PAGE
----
Scattered Words: Men, , homosexuality and the exgay movement
“Ben”:http://scatteredwords.com/ has a written an excellent starting point on determining just what it means to be a man. Before I comment further, however, I highly recommend taking a moment to give his site a read. He is extremely eloquent at describing his struggle and journey to become ex-gay under the power of the Holy Spirit, and his honesty and eloquence are very refreshing.
Ben points out that our culture seems driven to squash the man as God designed him:
bq. But still, I think the “man” question is an important one for me and a lot of other guys, gay or straight. It’s really not good to be a man, emotionally or physically, anymore. Our culture doesn’t really value guys anymore. That confuses the issue further. The things that make a guy a guy are often the things our society wants to quash.
Part of why this is the case, I think, is because men have become demonized in our society. They are generally viewed (particularly by the liberal movement) as drunken brawlers, lazy louts, wife-beaters, rude and crude savages, etc. Unfortunately, to some extent men have brought this image on themselves, but even more unfortunately, it is, I think, the minority of men who have somehow created this image. Perhaps, a more correct view is that those men who are so boorish and cruel and ugly as to make headlines, as to draw attention to themselves, have been thrust even further into the limelight as to generate a very negative stereotype of what men are. The result is a dishonest and inaccurate definition, both of what a man is and what a man should be. I kind of doubt that this was any planned conspiracy to demonize men (except maybe for some branches of militant feminists), but nevertheless, what we have are men who have been made impotent in our society, who are not allowed to be strong and masculine, because those are the very features that are frowned upon and viewed, seemingly, as threatening.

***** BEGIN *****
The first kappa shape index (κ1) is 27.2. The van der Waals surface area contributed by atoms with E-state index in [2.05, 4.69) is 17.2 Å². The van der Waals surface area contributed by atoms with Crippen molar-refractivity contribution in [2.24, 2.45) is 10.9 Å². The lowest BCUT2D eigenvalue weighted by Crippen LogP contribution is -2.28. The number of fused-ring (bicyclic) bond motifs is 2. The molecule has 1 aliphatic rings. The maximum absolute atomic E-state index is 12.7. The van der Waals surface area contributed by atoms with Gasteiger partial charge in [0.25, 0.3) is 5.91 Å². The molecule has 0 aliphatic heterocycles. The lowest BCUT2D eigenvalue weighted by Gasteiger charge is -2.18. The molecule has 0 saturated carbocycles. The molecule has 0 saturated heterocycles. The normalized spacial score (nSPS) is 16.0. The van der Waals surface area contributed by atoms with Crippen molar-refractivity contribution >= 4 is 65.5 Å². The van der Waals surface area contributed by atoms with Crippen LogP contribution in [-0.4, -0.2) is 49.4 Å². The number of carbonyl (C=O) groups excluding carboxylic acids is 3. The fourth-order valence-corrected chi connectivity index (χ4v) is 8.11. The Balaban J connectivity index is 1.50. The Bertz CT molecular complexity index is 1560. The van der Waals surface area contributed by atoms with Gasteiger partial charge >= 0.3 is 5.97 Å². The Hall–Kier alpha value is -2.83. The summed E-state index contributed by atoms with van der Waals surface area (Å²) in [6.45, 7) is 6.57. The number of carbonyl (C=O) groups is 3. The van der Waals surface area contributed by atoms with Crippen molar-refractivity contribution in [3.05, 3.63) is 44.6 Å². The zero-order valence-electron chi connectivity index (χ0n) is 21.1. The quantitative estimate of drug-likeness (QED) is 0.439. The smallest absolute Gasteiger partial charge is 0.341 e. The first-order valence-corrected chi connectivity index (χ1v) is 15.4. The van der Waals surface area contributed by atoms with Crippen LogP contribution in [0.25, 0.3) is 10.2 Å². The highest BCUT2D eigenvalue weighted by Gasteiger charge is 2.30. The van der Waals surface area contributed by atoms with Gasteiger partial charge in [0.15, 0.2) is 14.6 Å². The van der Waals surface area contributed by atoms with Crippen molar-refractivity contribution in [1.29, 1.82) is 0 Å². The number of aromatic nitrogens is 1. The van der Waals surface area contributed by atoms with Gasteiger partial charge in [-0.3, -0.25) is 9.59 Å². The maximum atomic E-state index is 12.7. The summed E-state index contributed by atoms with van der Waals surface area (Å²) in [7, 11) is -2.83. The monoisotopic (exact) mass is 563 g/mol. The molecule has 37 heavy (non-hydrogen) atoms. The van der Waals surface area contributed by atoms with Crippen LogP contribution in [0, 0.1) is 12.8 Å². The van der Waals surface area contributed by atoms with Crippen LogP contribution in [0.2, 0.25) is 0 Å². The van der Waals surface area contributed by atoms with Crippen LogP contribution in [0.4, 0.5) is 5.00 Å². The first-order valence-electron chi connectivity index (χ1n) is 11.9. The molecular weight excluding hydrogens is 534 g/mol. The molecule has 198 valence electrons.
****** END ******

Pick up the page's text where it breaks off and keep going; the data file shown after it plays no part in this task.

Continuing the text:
Whatever men actually are now, there _is_ a clear definition of what men _should_ be. The Bible, particularly the “New Testament”:http://www.biblegateway.com/passage/?search=Ephesians%205-6&version=31, spells it out pretty well, and Christ (and His Father) is an excellent example of masculinity. Here’ s a few of the characteristics that come immediately to mind: strong, both emotionally and spiritually; tender-hearted and compassionate; self-disciplined; sensitive to the needs of others; self-sacrificing; conscientious; loving. Notice, though, that just about every single one of these characteristics are also applicable to women. That is because the very traits that make strong, masculine men also make strong, feminine women. These traits bring out the best in our respective genders, allowing us to live up to the full potential of masculinity and femininity, as God designed them.
What seems to happen, though, is that men fail to be strong, in any capacity, are weak in character, show lack of discipline, are completely negligent at seeing, let alone meeting, the needs of others, and so on. Our culture is so self-centered that the common philosophy of self-servitude reigns supreme, and rather than being true men, the male species is little more than a group of very large 8-year-olds, who have not yet learned what it means to have a strong sense of character and morality.
Fortunately, not all men are like this, but enough are that it is a problem. I think the solution is to get the focus _off_ the men who fail to be men and _onto_ the men who are doing it right, the men who are very masculine, who are secure with their masculinity, and who display the kind of sensitivity, leadership, and strength of character that so many in our society lack. And what is so great about this approach is that we rarely have to look much further than our own family or social circles to find just one man who serves as a terrific role model for all. No one’s perfect, of course, but then again, that isn’t the expectation (or at least, it shouldn’t be). The expectation is that we try to live up to our potential as men, strive to fulfill our roles in society as God created them. In so doing I think we will find that our families are stronger, our morals more clearly defined, and a whole host of society’s ills made better.